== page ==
Savers who have overpaid tax are being encouraged to claim back their share of a pot worth well over £200 million.

It's crucial you actively ask for what is owed as it's unlikely the taxman will come knocking at your door armed with a cheque.

There are two issues currently in the spotlight:

  • Pensioners are at the centre of a Government campaign to help unite them with savings tax they've unnecessarily paid.

  • Higher rate taxpayers could also be due money back on pension contributions.

Tony Tesciuba, from accountancy firm Tesciuba Limited, says: "If you think you have paid too much tax, donít wait for a refund, it's up to you to claim. It's well worth checking, and you can go back up to 6 years."

Savings tax: the issue

Anyone whose income is less than £6,475 a year, with savings interest included, usually does not have to pay any tax, including savings tax. As pensioners tend to have low incomes, many don't need to pay tax, though their allowance could be up to £9,640 (see the Income Tax Checker).

Unless you inform your savings provider, you'll be taxed at the standard 20% rate and then have to get that cash back from the Government, if eligible.

You only need to pay 10% tax on savings interest if you earn between £6,475 and £8,915 a year (those higher and lower thresholds rise by up to £3,165 for some pensioners), meaning anyone in that category could get half their tax back.

HM Revenue & Customs (HMRC) is writing to around 3.4 million Pension Credit recipients, asking them to check if they have overpaid tax on bank or building society interest.

Savings tax: how to claim

If you think you're due a repayment, make a claim by completing form R40 from HMRC. Call the Revenue on 0845 366 7850 or visit HMRC's website to get one.

To ensure you don't pay tax in future, fill in form R85 by calling the same number or visiting HMRC's website.

Savings tax: how much can you reclaim?

That depends on how much you earned, but HMRC will allow you to get back overpaid tax approximately six years back.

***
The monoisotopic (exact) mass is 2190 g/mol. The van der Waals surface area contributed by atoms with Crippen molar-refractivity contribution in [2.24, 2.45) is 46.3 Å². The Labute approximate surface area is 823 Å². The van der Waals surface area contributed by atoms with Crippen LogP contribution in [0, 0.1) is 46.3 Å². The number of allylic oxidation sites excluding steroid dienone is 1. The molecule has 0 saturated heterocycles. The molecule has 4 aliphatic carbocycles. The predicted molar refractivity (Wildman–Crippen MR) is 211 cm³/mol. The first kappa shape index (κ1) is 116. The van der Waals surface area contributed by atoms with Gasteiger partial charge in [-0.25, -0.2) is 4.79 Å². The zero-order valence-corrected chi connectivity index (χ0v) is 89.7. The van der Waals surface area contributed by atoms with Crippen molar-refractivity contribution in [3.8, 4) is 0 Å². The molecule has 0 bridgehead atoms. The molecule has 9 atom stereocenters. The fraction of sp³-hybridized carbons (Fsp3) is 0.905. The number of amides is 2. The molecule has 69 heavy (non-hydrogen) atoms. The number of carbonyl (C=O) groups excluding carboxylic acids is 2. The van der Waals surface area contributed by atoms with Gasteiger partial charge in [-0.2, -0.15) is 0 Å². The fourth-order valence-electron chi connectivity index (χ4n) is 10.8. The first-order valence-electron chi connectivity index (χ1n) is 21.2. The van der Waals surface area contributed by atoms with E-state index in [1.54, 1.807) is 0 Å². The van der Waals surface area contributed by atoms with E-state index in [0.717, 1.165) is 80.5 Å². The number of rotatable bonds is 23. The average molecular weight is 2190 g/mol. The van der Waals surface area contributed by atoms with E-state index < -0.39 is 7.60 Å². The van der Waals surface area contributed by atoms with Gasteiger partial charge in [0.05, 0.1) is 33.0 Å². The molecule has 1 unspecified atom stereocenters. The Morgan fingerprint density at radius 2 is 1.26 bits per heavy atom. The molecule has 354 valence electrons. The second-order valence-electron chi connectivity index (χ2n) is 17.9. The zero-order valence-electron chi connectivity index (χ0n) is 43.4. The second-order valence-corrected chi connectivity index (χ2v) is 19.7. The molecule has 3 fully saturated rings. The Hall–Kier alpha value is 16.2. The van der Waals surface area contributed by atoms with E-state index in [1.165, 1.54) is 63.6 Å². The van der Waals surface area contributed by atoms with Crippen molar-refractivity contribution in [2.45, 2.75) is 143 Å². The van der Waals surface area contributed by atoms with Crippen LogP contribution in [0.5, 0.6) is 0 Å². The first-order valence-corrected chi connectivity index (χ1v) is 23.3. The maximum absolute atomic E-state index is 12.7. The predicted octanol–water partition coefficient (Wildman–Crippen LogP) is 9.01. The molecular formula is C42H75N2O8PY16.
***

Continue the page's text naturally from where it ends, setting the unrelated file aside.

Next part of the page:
Technically speaking, every 31 January marks the deadline for claiming back tax for the financial year (April-April) that ended just under six years earlier.

So 31 January 2010 marks the last day you can claim for the 2003-04 tax year.

Pension contributions: the issue

It's estimated by insurer Standard Life that 250,000 higher-rate taxpayers saving for a pension in employer-based schemes are failing to claim back their full tax relief.

When you save in a pension you automatically get a 20% rebate on contributions but some higher rate taxpayers, due a 40% rebate, must claim the extra cash themselves. If you save into a final salary scheme, there's usually no tax to claim back.

It's often more efficient to pay contributions via a 'salary sacrifice' scheme where you save by not paying National Insurance on contributions and you don't have to claim back tax as it is not deducted in the first place.

However, these schemes are not for everyone (See the Salary Sacrifice MSE News story).

Pension contributions: how to claim

If you're due money back on pension contributions, you either declare this on your tax return or write to your local tax office to claim (find your local office via the HMRC website). Once you've claimed, you should automatically get the full rebate in future years.

Pension contributions: how much can you reclaim?

That depends on how much you contributed, but HMRC will allow you to claim back tax approximately six years back.

Technically speaking, every 31 January marks the deadline for claiming back tax for the financial year (April-April) that ended just under six years earlier.

So 31 January 2010 marks the last day you can claim for the 2003-04 tax year.

Further reading/Key links

Boost income: Benefits Check-up, State Pension Boosting, Top Savings
Tax help: Income Tax Checker, 2009/10 Tax Rates